Screenwriting : Getting inside the mind of your character by Stephanie Gaudinier

Stephanie Gaudinier

Getting inside the mind of your character

How you get inside the mind of your character? Do you go all method and start dressing and acting in the same ways they would? Do you start talking like them? Do you internalize everything? Or do you have some other way of getting into the mindset of your character and becoming one with them?

Bill Costantini

Who are they? Why are they who they are? Where have they been? Where are they going? Those are good questions to start off with. There are really good character assessment/character profile templates and psychological assessment/Myers-Briggs personality templates online that you can use to develop your characters. Keeping a character "true to character" consistently throughout a screenplay is one of the elements of writing that separates novice/intermediate from experienced/professional. Good luck and Happy Writing, Stephanie!

Linda Hullinger

For me, it depends on the character. If I’m writing about something I’m familiar with, but want a more powerful take on it, I sometimes put myself physically in that position. For example, I have a terrible fear of bridges and heights. And my main character (who was also afraid of heights) was going to have to save someone who was on top of a bridge. So, one day I drove to the highest bridge nearby and parked down below it, but where I could get a good view of it. Then I sat there and imagined myself standing on top of that bridge. The notes I took on that experience were much more powerful than I could’ve imagined sitting at my ground level desk staring at a laptop. :-)

Craig D Griffiths

I try to list a few core values/beliefs for a character. These things will shape their behaviour. Things that if try act in a way not consistent to these values people would say "no.... what the hell is happening". Their persona can be completely different, soccer mum - serial killer. But her serial killer values would be her core and driver her decision.

Stephanie Gaudinier

Thank you all so much for your advice! It is much appreciated :)

Phillip "Le Raconteur" Hardy

When writing women, I wear women's clothes. Okay, even when I'm not writing.

Rich Goldstein

I've seen lists of "interview questions" that some use to develop a character. By filling it out the character's persona takes shape, and by referring to it during the writing process it helps keep things on track and consistent.

Ray Crowe

These are great suggestions! I think caricatures are easy enough for most writers to create from the top of their head to serve the plot, myself included. But in order to truly get into the head of a character and discover things that surprise me -- things that might even force me to change certain structural plot elements, but that end up enriching my stories by making them more three-dimensional -- I have to be in a relaxed, open, almost playful state of mind in which my own ego (the need to write a "good" screenplay, my desire to prove a certain point in my story) disappears. The best way I have ever found to do this is to meditate alone in relative silence (outdoors works best for me) with nothing but the characters in my mind and a pen and paper to catch whatever fish I can. About ten minutes of deep, focused breathing is usually enough for me to quiet my own ego and tap into the subconscious "pool" where the deeper motivations, desires, and personal histories of my characters swim. Once I've jotted down a good number of ideas and started forming a pretty good visual image of my characters in my mind's eye, then I compare their aspects -- both those of their ego or surface consciousness and those that lie deeper -- one by one to my own as a personal reference.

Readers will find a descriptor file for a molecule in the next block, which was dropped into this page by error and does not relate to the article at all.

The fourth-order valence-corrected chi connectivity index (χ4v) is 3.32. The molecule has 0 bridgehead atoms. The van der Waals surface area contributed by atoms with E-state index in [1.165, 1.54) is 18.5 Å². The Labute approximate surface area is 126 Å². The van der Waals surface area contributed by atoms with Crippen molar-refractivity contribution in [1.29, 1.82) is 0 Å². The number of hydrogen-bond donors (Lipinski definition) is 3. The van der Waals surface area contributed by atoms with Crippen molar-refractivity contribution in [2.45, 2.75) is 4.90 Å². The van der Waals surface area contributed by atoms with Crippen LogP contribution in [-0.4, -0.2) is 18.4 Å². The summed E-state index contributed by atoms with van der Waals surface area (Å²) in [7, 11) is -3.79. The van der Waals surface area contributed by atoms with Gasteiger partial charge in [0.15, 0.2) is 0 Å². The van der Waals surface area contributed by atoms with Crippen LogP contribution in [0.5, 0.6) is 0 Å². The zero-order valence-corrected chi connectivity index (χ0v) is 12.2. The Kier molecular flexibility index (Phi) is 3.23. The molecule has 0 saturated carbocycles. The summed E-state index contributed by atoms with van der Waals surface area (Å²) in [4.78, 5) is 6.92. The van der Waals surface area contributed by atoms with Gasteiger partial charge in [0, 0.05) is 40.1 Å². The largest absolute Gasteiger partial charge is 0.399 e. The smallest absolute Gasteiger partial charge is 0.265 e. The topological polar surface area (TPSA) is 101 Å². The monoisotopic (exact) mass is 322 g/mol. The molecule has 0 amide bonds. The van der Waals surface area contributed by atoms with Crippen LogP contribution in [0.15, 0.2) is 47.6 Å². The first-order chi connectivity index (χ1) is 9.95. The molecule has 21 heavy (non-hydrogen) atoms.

Amber Greenlee

When in doubt, when the deadline is a'loomin' I use the M.O.R.E. system outlined by Ken Atchity in his 2005 book Creating Characters. There are Movers, Observers, Relaters, and Energizers and every character can be broken down into one of these types. How they interact with each other can be calculated based on their personality type. When I'm stuck, I pull out that book like a college student and go through the metric, outline their motivations, etc. Often times, it only takes 15-20 minutes of working through the prompts in the book before I have gotten past my block and understand my character more.

Stephen Foster

I do it kind of oddball. I write my characters based on people I actually know so I can hear their voices when I write.

Serafin Soto

If you can challenge your own beliefs and play devils advocate. Then do so to your characters as they're an extension of you. One is Strong, One is Happy, One is grumpy, One is sweet. Now challenge them in dire situations and test there values. Those characters will take on a life of their own and you will know. Make us love them and then, make us suffer for doing so.

Richard "RB" Botto

Nice post, Serafin.

Shawn Speake

I'm blessed to be in Denver where there's a plethora of top-tier talent. I have actors who help me bring characters to life. A writers' room. Couldn't do it without 'em

Leonard D. Hilley II